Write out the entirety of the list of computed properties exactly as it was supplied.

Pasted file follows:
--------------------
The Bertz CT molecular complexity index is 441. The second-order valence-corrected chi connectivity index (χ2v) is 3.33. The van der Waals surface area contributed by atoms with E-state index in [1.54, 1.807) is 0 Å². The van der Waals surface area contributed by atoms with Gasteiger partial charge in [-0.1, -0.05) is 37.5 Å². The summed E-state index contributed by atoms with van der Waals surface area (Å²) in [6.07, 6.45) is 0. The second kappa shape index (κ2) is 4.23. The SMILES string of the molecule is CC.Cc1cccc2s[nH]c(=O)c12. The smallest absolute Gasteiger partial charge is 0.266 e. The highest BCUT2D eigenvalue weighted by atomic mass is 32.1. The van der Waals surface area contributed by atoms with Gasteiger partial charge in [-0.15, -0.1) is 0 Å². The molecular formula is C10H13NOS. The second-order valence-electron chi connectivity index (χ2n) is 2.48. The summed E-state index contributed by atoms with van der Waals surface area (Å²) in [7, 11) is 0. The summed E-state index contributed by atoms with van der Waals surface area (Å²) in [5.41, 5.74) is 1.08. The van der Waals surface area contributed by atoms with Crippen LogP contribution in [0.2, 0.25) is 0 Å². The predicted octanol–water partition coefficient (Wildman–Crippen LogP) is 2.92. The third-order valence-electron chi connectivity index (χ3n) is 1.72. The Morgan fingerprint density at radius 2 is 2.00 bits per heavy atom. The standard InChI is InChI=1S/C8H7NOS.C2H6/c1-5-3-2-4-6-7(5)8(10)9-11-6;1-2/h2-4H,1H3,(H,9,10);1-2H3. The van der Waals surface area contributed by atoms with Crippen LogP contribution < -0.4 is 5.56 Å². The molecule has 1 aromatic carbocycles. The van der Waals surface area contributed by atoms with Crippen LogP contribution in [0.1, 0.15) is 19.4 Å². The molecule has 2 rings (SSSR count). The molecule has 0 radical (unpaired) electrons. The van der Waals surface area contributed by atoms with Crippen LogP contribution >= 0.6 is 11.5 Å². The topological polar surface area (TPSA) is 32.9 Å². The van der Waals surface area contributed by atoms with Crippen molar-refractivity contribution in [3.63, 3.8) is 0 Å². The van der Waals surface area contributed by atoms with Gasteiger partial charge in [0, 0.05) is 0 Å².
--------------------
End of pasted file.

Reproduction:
The Bertz CT molecular complexity index is 441. The second-order valence-corrected chi connectivity index (χ2v) is 3.33. The van der Waals surface area contributed by atoms with E-state index in [1.54, 1.807) is 0 Å². The van der Waals surface area contributed by atoms with Gasteiger partial charge in [-0.1, -0.05) is 37.5 Å². The summed E-state index contributed by atoms with van der Waals surface area (Å²) in [6.07, 6.45) is 0. The second kappa shape index (κ2) is 4.23. The SMILES string of the molecule is CC.Cc1cccc2s[nH]c(=O)c12. The smallest absolute Gasteiger partial charge is 0.266 e. The highest BCUT2D eigenvalue weighted by atomic mass is 32.1. The van der Waals surface area contributed by atoms with Gasteiger partial charge in [-0.15, -0.1) is 0 Å². The molecular formula is C10H13NOS. The second-order valence-electron chi connectivity index (χ2n) is 2.48. The summed E-state index contributed by atoms with van der Waals surface area (Å²) in [7, 11) is 0. The summed E-state index contributed by atoms with van der Waals surface area (Å²) in [5.41, 5.74) is 1.08. The van der Waals surface area contributed by atoms with Crippen LogP contribution in [0.2, 0.25) is 0 Å². The predicted octanol–water partition coefficient (Wildman–Crippen LogP) is 2.92. The third-order valence-electron chi connectivity index (χ3n) is 1.72. The Morgan fingerprint density at radius 2 is 2.00 bits per heavy atom. The standard InChI is InChI=1S/C8H7NOS.C2H6/c1-5-3-2-4-6-7(5)8(10)9-11-6;1-2/h2-4H,1H3,(H,9,10);1-2H3. The van der Waals surface area contributed by atoms with Crippen LogP contribution < -0.4 is 5.56 Å². The molecule has 1 aromatic carbocycles. The van der Waals surface area contributed by atoms with Crippen LogP contribution in [0.1, 0.15) is 19.4 Å². The molecule has 2 rings (SSSR count). The molecule has 0 radical (unpaired) electrons. The van der Waals surface area contributed by atoms with Crippen LogP contribution >= 0.6 is 11.5 Å². The topological polar surface area (TPSA) is 32.9 Å². The van der Waals surface area contributed by atoms with Crippen molar-refractivity contribution in [3.63, 3.8) is 0 Å². The van der Waals surface area contributed by atoms with Gasteiger partial charge in [0, 0.05) is 0 Å².